Tuesday, September 27, 2011

NFC: One more step towards Money Virtualization

Today we're witnessing one of the last steps in the virtualization of money.

Starting millenniums BC with the Egyptians and the Babylonians money was originally very physical as in commodities, such as barley, salt, and precious metals.
Continuing with the first stamped weighted coins dating back to 700BC, followed by multiple attempts to representative money (token or certificate made of paper) in the 1800s and early 1900s.
And, in an exponentially accelerated fashion converting recently to electronic or digital money with the advent of credit and debit cards, virtual payments and transfers among other ways of electronic interchange of money.

So, what is new today about money virtualization?

The answer is NFC, Near Field Communication: allows for simplified transactions, data exchange, and wireless connections between two devices in close proximity to each other, usually by no more than a few centimeters.
NFC coming soon to a cellphone near you will be a key technology to enable electronic money, electronic business cards, file sharing, mobile gaming, electronic people and things tracking and friend to friend communication.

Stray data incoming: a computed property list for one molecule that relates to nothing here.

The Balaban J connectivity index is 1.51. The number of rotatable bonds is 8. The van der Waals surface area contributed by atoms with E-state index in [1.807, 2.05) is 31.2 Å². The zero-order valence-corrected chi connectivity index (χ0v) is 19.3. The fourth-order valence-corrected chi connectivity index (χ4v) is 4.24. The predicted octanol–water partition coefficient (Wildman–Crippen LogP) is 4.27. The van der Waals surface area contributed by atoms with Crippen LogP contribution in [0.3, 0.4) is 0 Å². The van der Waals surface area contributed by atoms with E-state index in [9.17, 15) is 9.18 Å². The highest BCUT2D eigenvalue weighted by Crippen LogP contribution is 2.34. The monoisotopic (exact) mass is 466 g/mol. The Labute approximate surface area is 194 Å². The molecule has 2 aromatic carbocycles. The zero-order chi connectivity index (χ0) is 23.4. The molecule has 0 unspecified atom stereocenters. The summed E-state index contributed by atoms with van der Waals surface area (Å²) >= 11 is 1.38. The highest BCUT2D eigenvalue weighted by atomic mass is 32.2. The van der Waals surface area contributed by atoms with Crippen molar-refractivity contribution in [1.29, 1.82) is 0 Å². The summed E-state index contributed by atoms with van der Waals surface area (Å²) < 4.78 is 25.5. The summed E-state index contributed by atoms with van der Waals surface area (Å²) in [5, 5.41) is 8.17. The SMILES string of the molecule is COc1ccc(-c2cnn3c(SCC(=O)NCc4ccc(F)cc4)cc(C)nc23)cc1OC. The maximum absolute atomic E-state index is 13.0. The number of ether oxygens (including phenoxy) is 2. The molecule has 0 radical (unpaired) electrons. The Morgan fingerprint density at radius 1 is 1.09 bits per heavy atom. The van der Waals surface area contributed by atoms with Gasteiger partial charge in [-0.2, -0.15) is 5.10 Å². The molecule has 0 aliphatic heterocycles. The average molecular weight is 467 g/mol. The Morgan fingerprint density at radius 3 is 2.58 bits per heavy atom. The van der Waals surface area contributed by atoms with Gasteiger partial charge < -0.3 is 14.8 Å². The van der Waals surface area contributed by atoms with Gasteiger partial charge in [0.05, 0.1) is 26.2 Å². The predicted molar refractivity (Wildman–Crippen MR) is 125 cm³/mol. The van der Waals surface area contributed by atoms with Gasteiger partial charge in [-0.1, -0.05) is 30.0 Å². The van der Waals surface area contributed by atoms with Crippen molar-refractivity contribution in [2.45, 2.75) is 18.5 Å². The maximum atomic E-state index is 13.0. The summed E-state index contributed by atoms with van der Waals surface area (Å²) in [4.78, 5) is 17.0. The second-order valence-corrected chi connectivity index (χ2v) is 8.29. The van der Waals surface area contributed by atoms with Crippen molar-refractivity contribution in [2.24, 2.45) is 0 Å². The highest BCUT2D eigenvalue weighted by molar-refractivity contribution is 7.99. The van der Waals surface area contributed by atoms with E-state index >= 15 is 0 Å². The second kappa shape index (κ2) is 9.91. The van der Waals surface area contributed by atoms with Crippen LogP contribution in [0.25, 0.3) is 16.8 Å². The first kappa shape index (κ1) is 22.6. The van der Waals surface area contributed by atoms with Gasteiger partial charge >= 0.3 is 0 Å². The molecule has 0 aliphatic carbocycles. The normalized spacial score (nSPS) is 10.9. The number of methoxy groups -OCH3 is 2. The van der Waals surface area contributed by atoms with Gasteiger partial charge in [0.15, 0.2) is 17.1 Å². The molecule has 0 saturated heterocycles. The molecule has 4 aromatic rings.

I received today in the mail my first NFC payment tag promising "simplicity starts now" (by Citi Bank).
The little tag is designed to be adhered to the back of your phone, so no need to wait for the new NFC phones to start living this NFC era. As stated in the brochure that came with the tag, a renown network of stores is already accepting "PayPass" including: 7Eleven, Sports Authority, CVS Pharmacy, Best Buy, Hess, bp, Home Depot and Mc Donalds. I am sure the list is growing fast.

Obviously they offer the same $0 liability they offer with the rest of their cards, which is probably going to take care of some of the unnatural fears that always accompany any new technology like this.

For me this is a historic moment I've been waiting for the longest time, one more step towards liberating myself from the purse and in this case of the wallet and being lighter by carrying just a cellphone. Oops, what about Id? When will we have a digital version of it? I love those credit cards that have your pic in the back and you don't need to have an id to use them ...

May years ago I wrote about technology becoming ubiquitous using the example of the clock/watch. Today we can certainly add money to this technology trend.

Simple is better, less is more, and with this motto I leave you with all the excitement of enjoying soon from one of the last steps in money virtualization, just before the implanted chip ;)

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